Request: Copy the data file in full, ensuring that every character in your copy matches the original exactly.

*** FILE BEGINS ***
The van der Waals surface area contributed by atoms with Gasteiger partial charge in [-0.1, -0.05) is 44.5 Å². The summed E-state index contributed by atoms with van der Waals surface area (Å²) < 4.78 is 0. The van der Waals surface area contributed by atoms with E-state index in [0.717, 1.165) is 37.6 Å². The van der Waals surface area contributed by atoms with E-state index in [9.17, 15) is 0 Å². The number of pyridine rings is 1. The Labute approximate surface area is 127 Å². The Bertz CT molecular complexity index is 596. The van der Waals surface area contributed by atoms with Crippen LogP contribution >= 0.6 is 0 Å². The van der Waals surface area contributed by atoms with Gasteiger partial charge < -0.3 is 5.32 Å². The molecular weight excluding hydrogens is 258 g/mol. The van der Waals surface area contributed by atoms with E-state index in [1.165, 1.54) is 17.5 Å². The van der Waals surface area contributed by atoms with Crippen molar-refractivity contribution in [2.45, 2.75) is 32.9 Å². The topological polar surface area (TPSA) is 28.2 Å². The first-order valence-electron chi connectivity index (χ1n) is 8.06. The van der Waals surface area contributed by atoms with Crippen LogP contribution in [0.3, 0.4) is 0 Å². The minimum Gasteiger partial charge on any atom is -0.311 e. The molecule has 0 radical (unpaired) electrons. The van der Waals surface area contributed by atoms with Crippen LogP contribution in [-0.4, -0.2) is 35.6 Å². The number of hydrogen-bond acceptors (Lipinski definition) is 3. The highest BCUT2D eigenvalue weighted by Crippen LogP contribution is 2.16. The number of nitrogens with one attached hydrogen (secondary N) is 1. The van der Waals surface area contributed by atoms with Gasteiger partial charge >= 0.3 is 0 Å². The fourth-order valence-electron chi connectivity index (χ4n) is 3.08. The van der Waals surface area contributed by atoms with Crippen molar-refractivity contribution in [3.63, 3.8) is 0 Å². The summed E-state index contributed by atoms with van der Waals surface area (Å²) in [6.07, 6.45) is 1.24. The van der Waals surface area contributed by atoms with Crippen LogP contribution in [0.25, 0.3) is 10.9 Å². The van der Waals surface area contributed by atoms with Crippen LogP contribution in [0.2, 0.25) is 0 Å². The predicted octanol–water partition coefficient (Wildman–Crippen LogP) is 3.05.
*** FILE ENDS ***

The van der Waals surface area contributed by atoms with Gasteiger partial charge in [-0.1, -0.05) is 44.5 Å². The summed E-state index contributed by atoms with van der Waals surface area (Å²) < 4.78 is 0. The van der Waals surface area contributed by atoms with E-state index in [0.717, 1.165) is 37.6 Å². The van der Waals surface area contributed by atoms with E-state index in [9.17, 15) is 0 Å². The number of pyridine rings is 1. The Labute approximate surface area is 127 Å². The Bertz CT molecular complexity index is 596. The van der Waals surface area contributed by atoms with Crippen LogP contribution >= 0.6 is 0 Å². The van der Waals surface area contributed by atoms with Gasteiger partial charge < -0.3 is 5.32 Å². The molecular weight excluding hydrogens is 258 g/mol. The van der Waals surface area contributed by atoms with E-state index in [1.165, 1.54) is 17.5 Å². The van der Waals surface area contributed by atoms with Crippen molar-refractivity contribution in [2.45, 2.75) is 32.9 Å². The topological polar surface area (TPSA) is 28.2 Å². The first-order valence-electron chi connectivity index (χ1n) is 8.06. The van der Waals surface area contributed by atoms with Crippen LogP contribution in [0.3, 0.4) is 0 Å². The minimum Gasteiger partial charge on any atom is -0.311 e. The molecule has 0 radical (unpaired) electrons. The van der Waals surface area contributed by atoms with Crippen LogP contribution in [-0.4, -0.2) is 35.6 Å². The number of hydrogen-bond acceptors (Lipinski definition) is 3. The highest BCUT2D eigenvalue weighted by Crippen LogP contribution is 2.16. The number of nitrogens with one attached hydrogen (secondary N) is 1. The van der Waals surface area contributed by atoms with Gasteiger partial charge >= 0.3 is 0 Å². The fourth-order valence-electron chi connectivity index (χ4n) is 3.08. The van der Waals surface area contributed by atoms with Crippen molar-refractivity contribution in [3.63, 3.8) is 0 Å². The summed E-state index contributed by atoms with van der Waals surface area (Å²) in [6.07, 6.45) is 1.24. The van der Waals surface area contributed by atoms with Crippen LogP contribution in [0.25, 0.3) is 10.9 Å². The van der Waals surface area contributed by atoms with Crippen LogP contribution in [0.2, 0.25) is 0 Å². The predicted octanol–water partition coefficient (Wildman–Crippen LogP) is 3.05.